An internship is a period of work experience lasting between 1 week and 12 months. You can read more about what an internship is on our dedicated page.
In this article, we tackle the question "are internships paid?" We look at when you are entitled to pay as an internship, when you are not, and what to do if you are not being paid when you should be.
'Are internship paid? A guide to internships and pay'
Are internships paid?
Unfortunately, there’s no simple answer to the question "are internships paid?" In many cases, an internship must be paid by law. Research shows that many employers break the law by not paying interns, or paying them less than they should do. This means it is important that you know your rights as an intern.
Whether an intern has the right to be paid depends on whether they are classified as an employee, a worker or a volunteer. Volunteers are not entitled to pay but may be offered reimbursement for out-of-pocket expenses. This means the organisation they are volunteering for may pay back any money they spend on travel or food. Employees and workers must be paid at least the national minimum wage (NMW).
There are a few other cases in which an organisation does not have to offer an intern pay. If they are a “student intern” who must undertake a work placement as part of a higher-education course, they are not entitled to pay. If they are undertaking a secondary school work experience placement, they are also no entitled to pay. Finally, if they are shadowing an employee – observing what they are doing but not doing any work themselves – they are not entitled to pay.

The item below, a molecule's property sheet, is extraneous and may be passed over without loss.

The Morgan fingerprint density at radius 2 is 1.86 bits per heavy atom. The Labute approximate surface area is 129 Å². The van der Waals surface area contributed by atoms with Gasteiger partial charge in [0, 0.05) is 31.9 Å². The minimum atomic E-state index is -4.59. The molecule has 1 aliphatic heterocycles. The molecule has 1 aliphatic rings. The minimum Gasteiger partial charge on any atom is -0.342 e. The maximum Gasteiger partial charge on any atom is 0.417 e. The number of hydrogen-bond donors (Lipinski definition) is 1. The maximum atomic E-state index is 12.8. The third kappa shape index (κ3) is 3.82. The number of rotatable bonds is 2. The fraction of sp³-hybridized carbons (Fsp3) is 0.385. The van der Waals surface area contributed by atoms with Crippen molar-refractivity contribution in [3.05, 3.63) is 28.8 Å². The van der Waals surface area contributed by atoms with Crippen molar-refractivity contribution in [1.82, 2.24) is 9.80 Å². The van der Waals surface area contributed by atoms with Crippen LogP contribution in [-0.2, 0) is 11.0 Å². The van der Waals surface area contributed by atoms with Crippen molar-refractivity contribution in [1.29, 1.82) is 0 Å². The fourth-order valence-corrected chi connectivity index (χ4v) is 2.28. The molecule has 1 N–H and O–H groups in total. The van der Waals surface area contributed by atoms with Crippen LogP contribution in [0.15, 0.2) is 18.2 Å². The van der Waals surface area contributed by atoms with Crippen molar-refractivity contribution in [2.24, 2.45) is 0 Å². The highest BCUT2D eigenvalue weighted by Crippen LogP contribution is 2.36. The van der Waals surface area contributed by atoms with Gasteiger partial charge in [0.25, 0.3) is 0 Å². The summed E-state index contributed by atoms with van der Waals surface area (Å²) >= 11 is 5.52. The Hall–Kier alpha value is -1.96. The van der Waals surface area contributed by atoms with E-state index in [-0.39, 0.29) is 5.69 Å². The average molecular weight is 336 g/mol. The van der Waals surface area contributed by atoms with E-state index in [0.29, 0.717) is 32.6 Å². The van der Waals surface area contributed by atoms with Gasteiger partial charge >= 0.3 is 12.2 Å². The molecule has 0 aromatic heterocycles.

To summarise, interns have the right to pay unless they are:
- A student intern undertaking a work placement as part of a higher-education course.
- A secondary school student undertaking work experience.
- Shadowing an employee but not performing any work of their own.
- A volunteer.
How do I know if I am a worker?
Interns who are workers or employees must be paid, but not interns who are volunteers.
You are probably a worker if:
- You have a written or verbal contract or arrangement to do work for a reward, whether that is pay or a "benefit in kind" for example the promise of a contract or future work.
- You have to turn up to work even if you don’t want to.
- You are unlikely to be able to send someone else to work in your place.
- The employer has to have work for you to do while the arrangement is in place.
An intern is classed as a worker and is due the national minimum wage if they’re promised a contract of future work.
Workers are classed as volunteers if they work for a charity, voluntary organisation, fundraising body or a statutory body and only receive payment for out-of-pocket expenses such as travel and lunch. If you are told you are a volunteer but receive expenses over and above such expenses, you are no longer classed as a volunteer and are therefore entitled to payment at the national minimum wage.